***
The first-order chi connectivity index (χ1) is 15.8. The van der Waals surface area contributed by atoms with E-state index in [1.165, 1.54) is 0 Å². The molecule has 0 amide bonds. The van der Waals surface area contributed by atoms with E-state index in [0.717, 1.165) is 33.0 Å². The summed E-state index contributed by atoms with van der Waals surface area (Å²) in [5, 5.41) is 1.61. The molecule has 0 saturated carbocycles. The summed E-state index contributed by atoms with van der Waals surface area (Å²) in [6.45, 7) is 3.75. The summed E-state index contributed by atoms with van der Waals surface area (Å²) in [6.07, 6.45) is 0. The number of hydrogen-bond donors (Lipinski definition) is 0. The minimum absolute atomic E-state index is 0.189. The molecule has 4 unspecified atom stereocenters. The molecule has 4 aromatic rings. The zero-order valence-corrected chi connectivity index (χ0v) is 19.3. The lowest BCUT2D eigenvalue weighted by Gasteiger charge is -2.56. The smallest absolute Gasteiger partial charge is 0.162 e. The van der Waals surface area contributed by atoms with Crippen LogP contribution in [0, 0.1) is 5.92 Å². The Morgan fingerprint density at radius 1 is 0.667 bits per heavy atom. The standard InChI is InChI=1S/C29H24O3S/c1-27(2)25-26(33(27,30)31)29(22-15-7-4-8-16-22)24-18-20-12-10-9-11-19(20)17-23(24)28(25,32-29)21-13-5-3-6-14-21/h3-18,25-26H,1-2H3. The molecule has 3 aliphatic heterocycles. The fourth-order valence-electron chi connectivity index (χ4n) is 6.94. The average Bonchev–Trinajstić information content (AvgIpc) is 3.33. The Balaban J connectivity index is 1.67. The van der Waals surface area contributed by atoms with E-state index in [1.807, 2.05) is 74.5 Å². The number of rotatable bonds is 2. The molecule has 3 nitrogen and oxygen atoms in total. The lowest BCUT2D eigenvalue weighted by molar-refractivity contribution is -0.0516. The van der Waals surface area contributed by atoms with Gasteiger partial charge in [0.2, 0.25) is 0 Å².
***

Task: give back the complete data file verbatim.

The first-order chi connectivity index (χ1) is 15.8. The van der Waals surface area contributed by atoms with E-state index in [1.165, 1.54) is 0 Å². The molecule has 0 amide bonds. The van der Waals surface area contributed by atoms with E-state index in [0.717, 1.165) is 33.0 Å². The summed E-state index contributed by atoms with van der Waals surface area (Å²) in [5, 5.41) is 1.61. The molecule has 0 saturated carbocycles. The summed E-state index contributed by atoms with van der Waals surface area (Å²) in [6.45, 7) is 3.75. The summed E-state index contributed by atoms with van der Waals surface area (Å²) in [6.07, 6.45) is 0. The number of hydrogen-bond donors (Lipinski definition) is 0. The minimum absolute atomic E-state index is 0.189. The molecule has 4 unspecified atom stereocenters. The molecule has 4 aromatic rings. The zero-order valence-corrected chi connectivity index (χ0v) is 19.3. The lowest BCUT2D eigenvalue weighted by Gasteiger charge is -2.56. The smallest absolute Gasteiger partial charge is 0.162 e. The van der Waals surface area contributed by atoms with Crippen LogP contribution in [0, 0.1) is 5.92 Å². The Morgan fingerprint density at radius 1 is 0.667 bits per heavy atom. The standard InChI is InChI=1S/C29H24O3S/c1-27(2)25-26(33(27,30)31)29(22-15-7-4-8-16-22)24-18-20-12-10-9-11-19(20)17-23(24)28(25,32-29)21-13-5-3-6-14-21/h3-18,25-26H,1-2H3. The molecule has 3 aliphatic heterocycles. The fourth-order valence-electron chi connectivity index (χ4n) is 6.94. The average Bonchev–Trinajstić information content (AvgIpc) is 3.33. The Balaban J connectivity index is 1.67. The van der Waals surface area contributed by atoms with E-state index in [1.807, 2.05) is 74.5 Å². The number of rotatable bonds is 2. The molecule has 3 nitrogen and oxygen atoms in total. The lowest BCUT2D eigenvalue weighted by molar-refractivity contribution is -0.0516. The van der Waals surface area contributed by atoms with Gasteiger partial charge in [0.2, 0.25) is 0 Å².